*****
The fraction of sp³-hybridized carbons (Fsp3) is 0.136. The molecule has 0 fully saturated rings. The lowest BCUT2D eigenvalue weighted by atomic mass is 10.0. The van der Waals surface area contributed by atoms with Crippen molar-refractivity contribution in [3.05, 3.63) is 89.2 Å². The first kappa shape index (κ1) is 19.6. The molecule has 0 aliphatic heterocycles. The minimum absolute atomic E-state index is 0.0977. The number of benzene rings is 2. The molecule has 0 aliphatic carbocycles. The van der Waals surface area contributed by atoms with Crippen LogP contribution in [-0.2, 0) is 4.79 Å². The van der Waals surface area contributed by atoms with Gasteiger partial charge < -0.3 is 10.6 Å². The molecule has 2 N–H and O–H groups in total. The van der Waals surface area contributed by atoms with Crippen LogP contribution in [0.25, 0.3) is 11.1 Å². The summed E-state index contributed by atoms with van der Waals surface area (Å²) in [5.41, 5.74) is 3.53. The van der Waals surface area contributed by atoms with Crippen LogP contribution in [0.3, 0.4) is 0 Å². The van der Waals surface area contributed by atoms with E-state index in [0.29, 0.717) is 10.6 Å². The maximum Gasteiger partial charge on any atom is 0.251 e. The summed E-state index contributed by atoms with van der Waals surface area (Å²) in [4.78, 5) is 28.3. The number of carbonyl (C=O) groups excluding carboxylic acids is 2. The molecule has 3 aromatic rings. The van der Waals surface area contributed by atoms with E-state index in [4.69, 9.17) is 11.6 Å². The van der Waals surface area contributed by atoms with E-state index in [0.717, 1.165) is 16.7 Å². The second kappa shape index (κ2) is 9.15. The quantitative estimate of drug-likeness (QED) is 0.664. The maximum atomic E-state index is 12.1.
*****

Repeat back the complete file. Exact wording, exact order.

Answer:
The fraction of sp³-hybridized carbons (Fsp3) is 0.136. The molecule has 0 fully saturated rings. The lowest BCUT2D eigenvalue weighted by atomic mass is 10.0. The van der Waals surface area contributed by atoms with Crippen molar-refractivity contribution in [3.05, 3.63) is 89.2 Å². The first kappa shape index (κ1) is 19.6. The molecule has 0 aliphatic heterocycles. The minimum absolute atomic E-state index is 0.0977. The number of benzene rings is 2. The molecule has 0 aliphatic carbocycles. The van der Waals surface area contributed by atoms with Crippen LogP contribution in [-0.2, 0) is 4.79 Å². The van der Waals surface area contributed by atoms with Gasteiger partial charge < -0.3 is 10.6 Å². The molecule has 2 N–H and O–H groups in total. The van der Waals surface area contributed by atoms with Crippen LogP contribution in [0.25, 0.3) is 11.1 Å². The summed E-state index contributed by atoms with van der Waals surface area (Å²) in [5.41, 5.74) is 3.53. The van der Waals surface area contributed by atoms with Crippen LogP contribution in [0.3, 0.4) is 0 Å². The van der Waals surface area contributed by atoms with E-state index in [0.29, 0.717) is 10.6 Å². The maximum Gasteiger partial charge on any atom is 0.251 e. The summed E-state index contributed by atoms with van der Waals surface area (Å²) in [4.78, 5) is 28.3. The number of carbonyl (C=O) groups excluding carboxylic acids is 2. The molecule has 3 aromatic rings. The van der Waals surface area contributed by atoms with E-state index in [4.69, 9.17) is 11.6 Å². The van der Waals surface area contributed by atoms with E-state index in [0.717, 1.165) is 16.7 Å². The second kappa shape index (κ2) is 9.15. The quantitative estimate of drug-likeness (QED) is 0.664. The maximum atomic E-state index is 12.1.